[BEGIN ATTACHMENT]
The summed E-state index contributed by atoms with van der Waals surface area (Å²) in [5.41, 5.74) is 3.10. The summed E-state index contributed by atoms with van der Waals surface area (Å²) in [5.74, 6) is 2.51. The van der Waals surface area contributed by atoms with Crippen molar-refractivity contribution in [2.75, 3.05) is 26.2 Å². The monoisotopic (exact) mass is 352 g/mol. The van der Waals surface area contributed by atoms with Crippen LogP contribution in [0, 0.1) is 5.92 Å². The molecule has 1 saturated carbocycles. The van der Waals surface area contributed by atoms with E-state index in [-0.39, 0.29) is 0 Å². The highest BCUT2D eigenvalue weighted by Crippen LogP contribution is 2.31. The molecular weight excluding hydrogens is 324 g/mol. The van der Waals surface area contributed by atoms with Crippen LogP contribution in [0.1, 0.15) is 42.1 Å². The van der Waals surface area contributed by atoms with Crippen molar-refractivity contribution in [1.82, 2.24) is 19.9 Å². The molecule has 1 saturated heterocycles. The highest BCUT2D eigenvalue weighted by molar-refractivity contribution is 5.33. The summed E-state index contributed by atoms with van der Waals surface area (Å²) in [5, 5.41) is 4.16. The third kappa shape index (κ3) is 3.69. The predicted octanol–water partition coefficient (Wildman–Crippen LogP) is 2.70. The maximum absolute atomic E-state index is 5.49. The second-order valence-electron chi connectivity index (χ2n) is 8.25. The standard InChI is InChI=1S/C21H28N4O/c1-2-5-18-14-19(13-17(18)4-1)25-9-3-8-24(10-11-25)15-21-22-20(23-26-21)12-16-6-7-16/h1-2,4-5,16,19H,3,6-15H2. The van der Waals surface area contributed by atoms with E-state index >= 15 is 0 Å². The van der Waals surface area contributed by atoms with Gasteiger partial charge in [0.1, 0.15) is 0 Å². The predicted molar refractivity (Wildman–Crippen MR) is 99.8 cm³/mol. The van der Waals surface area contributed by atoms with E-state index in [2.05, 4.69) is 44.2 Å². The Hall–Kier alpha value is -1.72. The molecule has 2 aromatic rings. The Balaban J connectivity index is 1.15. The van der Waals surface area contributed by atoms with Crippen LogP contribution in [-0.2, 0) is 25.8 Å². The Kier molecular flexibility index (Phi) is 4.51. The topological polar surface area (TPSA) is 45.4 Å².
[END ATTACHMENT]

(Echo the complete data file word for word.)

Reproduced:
The summed E-state index contributed by atoms with van der Waals surface area (Å²) in [5.41, 5.74) is 3.10. The summed E-state index contributed by atoms with van der Waals surface area (Å²) in [5.74, 6) is 2.51. The van der Waals surface area contributed by atoms with Crippen molar-refractivity contribution in [2.75, 3.05) is 26.2 Å². The monoisotopic (exact) mass is 352 g/mol. The van der Waals surface area contributed by atoms with Crippen LogP contribution in [0, 0.1) is 5.92 Å². The molecule has 1 saturated carbocycles. The van der Waals surface area contributed by atoms with E-state index in [-0.39, 0.29) is 0 Å². The highest BCUT2D eigenvalue weighted by Crippen LogP contribution is 2.31. The molecular weight excluding hydrogens is 324 g/mol. The van der Waals surface area contributed by atoms with Crippen LogP contribution in [0.1, 0.15) is 42.1 Å². The van der Waals surface area contributed by atoms with Crippen molar-refractivity contribution in [1.82, 2.24) is 19.9 Å². The molecule has 1 saturated heterocycles. The highest BCUT2D eigenvalue weighted by molar-refractivity contribution is 5.33. The summed E-state index contributed by atoms with van der Waals surface area (Å²) in [5, 5.41) is 4.16. The third kappa shape index (κ3) is 3.69. The predicted octanol–water partition coefficient (Wildman–Crippen LogP) is 2.70. The maximum absolute atomic E-state index is 5.49. The second-order valence-electron chi connectivity index (χ2n) is 8.25. The standard InChI is InChI=1S/C21H28N4O/c1-2-5-18-14-19(13-17(18)4-1)25-9-3-8-24(10-11-25)15-21-22-20(23-26-21)12-16-6-7-16/h1-2,4-5,16,19H,3,6-15H2. The van der Waals surface area contributed by atoms with E-state index >= 15 is 0 Å². The van der Waals surface area contributed by atoms with Gasteiger partial charge in [0.1, 0.15) is 0 Å². The predicted molar refractivity (Wildman–Crippen MR) is 99.8 cm³/mol. The van der Waals surface area contributed by atoms with E-state index in [2.05, 4.69) is 44.2 Å². The Hall–Kier alpha value is -1.72. The molecule has 2 aromatic rings. The Balaban J connectivity index is 1.15. The van der Waals surface area contributed by atoms with Crippen LogP contribution in [-0.2, 0) is 25.8 Å². The Kier molecular flexibility index (Phi) is 4.51. The topological polar surface area (TPSA) is 45.4 Å².